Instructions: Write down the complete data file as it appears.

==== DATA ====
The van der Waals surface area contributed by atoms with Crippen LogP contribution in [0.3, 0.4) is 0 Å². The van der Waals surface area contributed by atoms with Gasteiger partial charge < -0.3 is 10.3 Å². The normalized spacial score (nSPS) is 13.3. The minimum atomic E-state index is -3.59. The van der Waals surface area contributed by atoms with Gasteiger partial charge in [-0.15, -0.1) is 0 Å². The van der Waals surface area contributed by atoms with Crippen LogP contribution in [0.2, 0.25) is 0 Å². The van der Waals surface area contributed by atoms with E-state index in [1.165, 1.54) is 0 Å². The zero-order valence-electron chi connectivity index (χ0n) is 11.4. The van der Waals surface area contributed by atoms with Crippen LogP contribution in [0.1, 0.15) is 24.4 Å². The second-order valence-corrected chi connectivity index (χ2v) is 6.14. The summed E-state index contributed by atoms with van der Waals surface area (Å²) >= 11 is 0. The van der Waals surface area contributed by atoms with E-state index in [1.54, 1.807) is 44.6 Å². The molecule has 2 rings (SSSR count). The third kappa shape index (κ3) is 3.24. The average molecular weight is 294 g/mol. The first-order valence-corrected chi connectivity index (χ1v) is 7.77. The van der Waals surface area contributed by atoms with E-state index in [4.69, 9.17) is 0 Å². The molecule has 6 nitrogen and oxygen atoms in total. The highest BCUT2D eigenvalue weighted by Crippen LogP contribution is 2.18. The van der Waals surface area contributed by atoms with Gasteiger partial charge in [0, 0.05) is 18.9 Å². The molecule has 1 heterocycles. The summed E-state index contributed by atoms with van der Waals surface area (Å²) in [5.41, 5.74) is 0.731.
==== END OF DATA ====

The van der Waals surface area contributed by atoms with Crippen LogP contribution in [0.3, 0.4) is 0 Å². The van der Waals surface area contributed by atoms with Gasteiger partial charge < -0.3 is 10.3 Å². The normalized spacial score (nSPS) is 13.3. The minimum atomic E-state index is -3.59. The van der Waals surface area contributed by atoms with Gasteiger partial charge in [-0.15, -0.1) is 0 Å². The van der Waals surface area contributed by atoms with Crippen LogP contribution in [0.2, 0.25) is 0 Å². The van der Waals surface area contributed by atoms with E-state index in [1.165, 1.54) is 0 Å². The zero-order valence-electron chi connectivity index (χ0n) is 11.4. The van der Waals surface area contributed by atoms with Crippen LogP contribution in [0.1, 0.15) is 24.4 Å². The second-order valence-corrected chi connectivity index (χ2v) is 6.14. The summed E-state index contributed by atoms with van der Waals surface area (Å²) >= 11 is 0. The van der Waals surface area contributed by atoms with E-state index in [1.54, 1.807) is 44.6 Å². The molecule has 2 rings (SSSR count). The third kappa shape index (κ3) is 3.24. The average molecular weight is 294 g/mol. The first-order valence-corrected chi connectivity index (χ1v) is 7.77. The van der Waals surface area contributed by atoms with E-state index in [4.69, 9.17) is 0 Å². The molecule has 6 nitrogen and oxygen atoms in total. The highest BCUT2D eigenvalue weighted by Crippen LogP contribution is 2.18. The van der Waals surface area contributed by atoms with Gasteiger partial charge in [0, 0.05) is 18.9 Å². The molecule has 1 heterocycles. The summed E-state index contributed by atoms with van der Waals surface area (Å²) in [5.41, 5.74) is 0.731.